- 11,99 €
Description de l’éditeur
This edition includes a packet of Andrew Hudgins's favorite jokes, plus original commentary by the author.
Since Andrew Hudgins was a child, he was a compulsive joke teller, so when he sat down to write about jokes, he found that he was writing about himself—what jokes taught him and mistaught him, how they often delighted him but occasionally made him nervous with their delight in chaos and sometimes anger. Because Hudgins’s father, a West Point graduate, served in the US Air Force, his family moved frequently; he learned to relate to other kids by telling jokes and watching how his classmates responded. And jokes opened him up to the serious, taboo subjects that his family didn’t talk about openly—religion, race, sex, and death. Hudgins tells and analyzes the jokes that explore the contradictions in the Baptist religion he was brought up in, the jokes that told him what his parents would not tell him about sex, and the racist jokes that his uncle loved, his father hated, and his mother, caught in the middle, was ambivalent about. This book is both a memoir and a meditation on jokes and how they educated, delighted, and occasionally horrified him as he grew.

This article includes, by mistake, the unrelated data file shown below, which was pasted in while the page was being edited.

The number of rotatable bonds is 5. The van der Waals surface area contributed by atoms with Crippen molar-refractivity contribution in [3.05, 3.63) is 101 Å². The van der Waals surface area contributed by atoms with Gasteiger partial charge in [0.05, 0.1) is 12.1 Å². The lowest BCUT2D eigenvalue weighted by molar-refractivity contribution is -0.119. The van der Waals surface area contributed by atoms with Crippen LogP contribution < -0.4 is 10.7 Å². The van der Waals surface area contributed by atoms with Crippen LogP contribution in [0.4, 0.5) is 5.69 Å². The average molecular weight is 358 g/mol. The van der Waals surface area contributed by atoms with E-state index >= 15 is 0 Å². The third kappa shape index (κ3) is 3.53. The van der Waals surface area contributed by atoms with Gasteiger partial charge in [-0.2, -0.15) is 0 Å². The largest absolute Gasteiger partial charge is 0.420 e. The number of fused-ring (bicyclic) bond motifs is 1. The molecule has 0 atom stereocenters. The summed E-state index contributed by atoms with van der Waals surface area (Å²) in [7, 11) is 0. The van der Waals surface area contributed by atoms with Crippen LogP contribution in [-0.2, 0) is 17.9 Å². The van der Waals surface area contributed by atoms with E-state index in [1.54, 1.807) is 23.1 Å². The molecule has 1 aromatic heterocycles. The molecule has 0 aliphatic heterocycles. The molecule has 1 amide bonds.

Hudgins, a self-proclaimed withdrawn military brat and bookworm, discovered humor early in his life and has clung to it. His mom, he recalls, was his best first audience as he slowly learned the intricacies of humor and its vastly different iterations bad church jokes, racial humor, sexual humor, and eventually racial-sexual humor. Hudgins examines adolescent humor which, despite his efforts, is generally best left to the adolescents and rarely stands up well to scrutiny. Throughout most of this memoir, Hudgins's stories about his childhood and associated forms of humor fall flat, such as his intimate story about rediscovering his laugh in the midst of heartbreak. Any of this would be more meaningful if Hudgins was a famous comedian or comic writer, but he's just an average guy recalling personal stories that are likely funny to him though don't translate to strangers. Hudgins is at his very best, however, when he writes about his current wife's humor preferences, and the book's tail end is at once sweet, funny (maybe even hilarious), and absorbing. The only problem is that readers have to slog through 300 pages to get there.